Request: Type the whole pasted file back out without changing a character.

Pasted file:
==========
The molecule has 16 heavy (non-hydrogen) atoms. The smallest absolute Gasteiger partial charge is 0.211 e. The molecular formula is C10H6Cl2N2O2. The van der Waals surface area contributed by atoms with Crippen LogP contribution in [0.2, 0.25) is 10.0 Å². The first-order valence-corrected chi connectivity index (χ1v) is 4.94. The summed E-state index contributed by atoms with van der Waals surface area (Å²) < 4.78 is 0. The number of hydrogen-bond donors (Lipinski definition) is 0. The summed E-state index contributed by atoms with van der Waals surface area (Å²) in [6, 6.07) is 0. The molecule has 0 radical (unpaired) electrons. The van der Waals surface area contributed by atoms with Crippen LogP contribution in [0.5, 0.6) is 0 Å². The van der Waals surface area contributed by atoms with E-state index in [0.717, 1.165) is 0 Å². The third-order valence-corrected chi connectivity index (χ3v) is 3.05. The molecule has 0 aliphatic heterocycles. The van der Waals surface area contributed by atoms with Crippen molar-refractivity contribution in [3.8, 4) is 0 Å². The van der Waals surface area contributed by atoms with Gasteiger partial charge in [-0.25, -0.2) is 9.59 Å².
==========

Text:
The molecule has 16 heavy (non-hydrogen) atoms. The smallest absolute Gasteiger partial charge is 0.211 e. The molecular formula is C10H6Cl2N2O2. The van der Waals surface area contributed by atoms with Crippen LogP contribution in [0.2, 0.25) is 10.0 Å². The first-order valence-corrected chi connectivity index (χ1v) is 4.94. The summed E-state index contributed by atoms with van der Waals surface area (Å²) < 4.78 is 0. The number of hydrogen-bond donors (Lipinski definition) is 0. The summed E-state index contributed by atoms with van der Waals surface area (Å²) in [6, 6.07) is 0. The molecule has 0 radical (unpaired) electrons. The van der Waals surface area contributed by atoms with Crippen LogP contribution in [0.5, 0.6) is 0 Å². The van der Waals surface area contributed by atoms with E-state index in [0.717, 1.165) is 0 Å². The third-order valence-corrected chi connectivity index (χ3v) is 3.05. The molecule has 0 aliphatic heterocycles. The van der Waals surface area contributed by atoms with Crippen molar-refractivity contribution in [3.8, 4) is 0 Å². The van der Waals surface area contributed by atoms with Gasteiger partial charge in [-0.25, -0.2) is 9.59 Å².